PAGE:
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Rafale fighter jets carry out mid-air refuelling; IAF thanks French Air Force

The five jets - 3-single seater, and 2-double seater planes - landed safely in United Arab Emirates (UAE)'s Al Dhafra airbase yesterday after a 7-hour flight from France. These jets will be delivered in India nearly four years after the two countries inked an inter-governmental agreement to supply 36 of the multi-role jets to IAF

twitter-logoBusinessToday.In | July 28, 2020 | Updated 18:06 IST
Rafale fighter jets carry out mid-air refuelling; IAF thanks French Air Force
Indian Air Force's Media Co-ordination Centre, in a twitter post, shared a few images of mid-air refuelling of Rafale jets

The first batch of five Rafale fighter aircraft, which took off on Monday from France - the home country of Rafale jet manufacturer Dassault Aviation - will reach India on Wednesday.

The Indian Air Force (IAF)'s Media Co-ordination Centre, in a twitter post, shared a few images of mid-air refuelling of these jets, and said: "Indian Air Force appreciates the support provided by French Air Force for our Rafale journey back home."

The five jets - 3-single seater, and 2-double seater planes - landed safely in United Arab Emirates (UAE)'s Al Dhafra airbase yesterday after a 7-hour flight from France. These jets will be delivered in India nearly four years after the two countries inked an inter-governmental agreement to supply 36 of the multi-role jets to IAF.

All five Rafale jets started their journey to India from the Merignac airbase in French city of Bordeaux. The aircraft will cover around 7,000 km with air-to-air refuelling and a single stop in the United Arab Emirates before arriving at Ambala airbase, said officials.

The jets will formally be inducted in IAF as part of its No 17 Squadron, also known as the Golden Arrows on July 29, Wednesday at the Ambala Airbase, located near the Line of Control (LoC) to avoid any misadventure from across the border.

"The aircraft are likely to arrive at Air Force Station, Ambala, on July 29 subject to weather (condition)," the IAF said.

The Indian embassy in Paris, in a statement, said "Delivery of 10 aircraft has been completed on schedule. Five will stay back in France for training mission. The delivery of all 36 aircraft will be completed on schedule by the end of 2021."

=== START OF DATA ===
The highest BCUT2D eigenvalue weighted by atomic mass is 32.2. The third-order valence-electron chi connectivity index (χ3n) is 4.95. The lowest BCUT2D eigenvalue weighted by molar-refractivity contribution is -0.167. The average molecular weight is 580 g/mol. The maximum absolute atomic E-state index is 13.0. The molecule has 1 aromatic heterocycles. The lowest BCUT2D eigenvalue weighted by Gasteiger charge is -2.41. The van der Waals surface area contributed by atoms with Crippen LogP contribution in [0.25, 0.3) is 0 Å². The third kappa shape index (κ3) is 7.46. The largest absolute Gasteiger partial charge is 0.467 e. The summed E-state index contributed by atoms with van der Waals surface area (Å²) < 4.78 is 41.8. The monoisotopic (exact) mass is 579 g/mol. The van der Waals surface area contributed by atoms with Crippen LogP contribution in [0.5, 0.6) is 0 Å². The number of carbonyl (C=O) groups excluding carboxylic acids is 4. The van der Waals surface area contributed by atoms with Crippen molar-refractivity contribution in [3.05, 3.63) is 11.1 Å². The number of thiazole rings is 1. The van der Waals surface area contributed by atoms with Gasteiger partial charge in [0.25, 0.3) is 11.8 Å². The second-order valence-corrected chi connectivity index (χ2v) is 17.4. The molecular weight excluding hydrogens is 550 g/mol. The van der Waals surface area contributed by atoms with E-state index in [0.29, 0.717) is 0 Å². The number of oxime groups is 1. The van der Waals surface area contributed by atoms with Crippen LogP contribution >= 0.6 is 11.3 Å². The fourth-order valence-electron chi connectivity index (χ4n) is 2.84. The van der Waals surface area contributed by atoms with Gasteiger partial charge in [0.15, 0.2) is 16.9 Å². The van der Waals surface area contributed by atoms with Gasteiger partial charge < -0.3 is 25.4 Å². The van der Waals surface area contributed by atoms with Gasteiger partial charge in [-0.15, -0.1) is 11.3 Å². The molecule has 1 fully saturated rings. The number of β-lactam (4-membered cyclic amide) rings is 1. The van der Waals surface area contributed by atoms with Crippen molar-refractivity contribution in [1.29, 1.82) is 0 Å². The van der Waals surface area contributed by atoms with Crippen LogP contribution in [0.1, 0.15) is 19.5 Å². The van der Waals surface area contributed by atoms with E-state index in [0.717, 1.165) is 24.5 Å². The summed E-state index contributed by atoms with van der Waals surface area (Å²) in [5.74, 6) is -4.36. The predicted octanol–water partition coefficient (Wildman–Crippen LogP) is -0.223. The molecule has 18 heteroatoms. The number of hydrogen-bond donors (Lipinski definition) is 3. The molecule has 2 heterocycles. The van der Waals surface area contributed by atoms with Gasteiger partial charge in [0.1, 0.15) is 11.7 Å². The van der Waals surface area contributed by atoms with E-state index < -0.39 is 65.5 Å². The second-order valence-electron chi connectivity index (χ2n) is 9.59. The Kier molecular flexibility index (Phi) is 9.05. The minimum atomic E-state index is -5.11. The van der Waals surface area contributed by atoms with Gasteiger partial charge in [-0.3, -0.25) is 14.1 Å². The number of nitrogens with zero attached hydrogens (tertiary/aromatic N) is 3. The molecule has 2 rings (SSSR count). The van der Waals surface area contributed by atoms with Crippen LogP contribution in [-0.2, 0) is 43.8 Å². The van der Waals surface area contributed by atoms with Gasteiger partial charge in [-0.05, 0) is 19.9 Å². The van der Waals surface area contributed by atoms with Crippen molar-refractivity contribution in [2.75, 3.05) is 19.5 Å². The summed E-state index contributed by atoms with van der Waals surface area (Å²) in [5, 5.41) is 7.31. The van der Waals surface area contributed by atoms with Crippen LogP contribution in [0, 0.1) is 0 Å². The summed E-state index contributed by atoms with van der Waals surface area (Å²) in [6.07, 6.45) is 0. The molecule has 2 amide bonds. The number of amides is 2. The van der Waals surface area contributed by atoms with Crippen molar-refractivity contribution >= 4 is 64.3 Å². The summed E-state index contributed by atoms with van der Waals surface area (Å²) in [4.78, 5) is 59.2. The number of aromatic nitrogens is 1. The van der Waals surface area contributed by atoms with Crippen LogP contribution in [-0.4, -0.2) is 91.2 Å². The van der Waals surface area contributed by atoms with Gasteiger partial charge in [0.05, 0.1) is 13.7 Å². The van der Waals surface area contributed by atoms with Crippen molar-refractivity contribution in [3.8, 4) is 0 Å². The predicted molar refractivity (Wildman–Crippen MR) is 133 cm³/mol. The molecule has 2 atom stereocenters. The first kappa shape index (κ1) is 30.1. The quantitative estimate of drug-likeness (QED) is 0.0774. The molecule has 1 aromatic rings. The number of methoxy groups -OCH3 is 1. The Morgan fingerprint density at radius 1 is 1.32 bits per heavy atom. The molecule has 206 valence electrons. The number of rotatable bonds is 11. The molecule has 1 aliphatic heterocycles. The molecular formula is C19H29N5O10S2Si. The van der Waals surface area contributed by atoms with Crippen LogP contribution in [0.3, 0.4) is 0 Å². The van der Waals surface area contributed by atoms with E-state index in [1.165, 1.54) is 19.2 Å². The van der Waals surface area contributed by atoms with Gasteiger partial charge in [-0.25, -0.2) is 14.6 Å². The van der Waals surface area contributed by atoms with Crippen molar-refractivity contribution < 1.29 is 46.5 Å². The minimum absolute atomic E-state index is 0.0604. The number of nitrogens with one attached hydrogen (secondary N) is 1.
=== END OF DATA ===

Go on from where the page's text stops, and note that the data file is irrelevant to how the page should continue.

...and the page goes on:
The first Rafale jet was handed over to IAF in October 2019 to Defence Minister Rajnath Singh during his visit to France.

Indian Ambassador to France Jawed Ashraf called "them (Rafale) both beauty and the beast." He added "Our air force pilots tell us that these are extremely swift, nimble, versatile and very deadly aircraft," while congratulating IAF pilots on becoming the first ones to fly one of the world's most advanced fighter jet.

The envoy also thanked the French government and French Air Force and Dassault Aviation for delivering the fleet on time.

"This (the fleet) is going to add a great deal of air power to our defence preparedness. This is also a powerful symbol of the strategic partnership between India and France," Ashraf added.

Official sources said that the Rafale is also likely to be deployed in Ladakh as part of IAF's efforts to enhance its operational capabilities along Line of Actual Control (LAC) with China.

Rafale is capable of carrying a range of potent weapons. European arms manufacturer MBDA's Meteor beyond visual range (BVR) air-to-air missile and Scalp cruise missile will be a major aid of the weapons package for these jets.

Meteor is the next generation of BVR air-to-air missile (BVRAAM) designed to revolutionise air-to-air combat. The weapon has been developed by MBDA to combat common threats facing the UK, Germany, Italy, France, Spain and Sweden. The Meteor missile is powered by a unique rocket-ramjet motor which gives it far more power for much longer than any other missile, said an official.

Rafale jets will also feature various India-specific modifications which include - Israeli helmet-mounted displays, radar warning receivers, low-band jammers, 10-hour flight data recording, infra-red search and tracking systems.

(With agency inputs)

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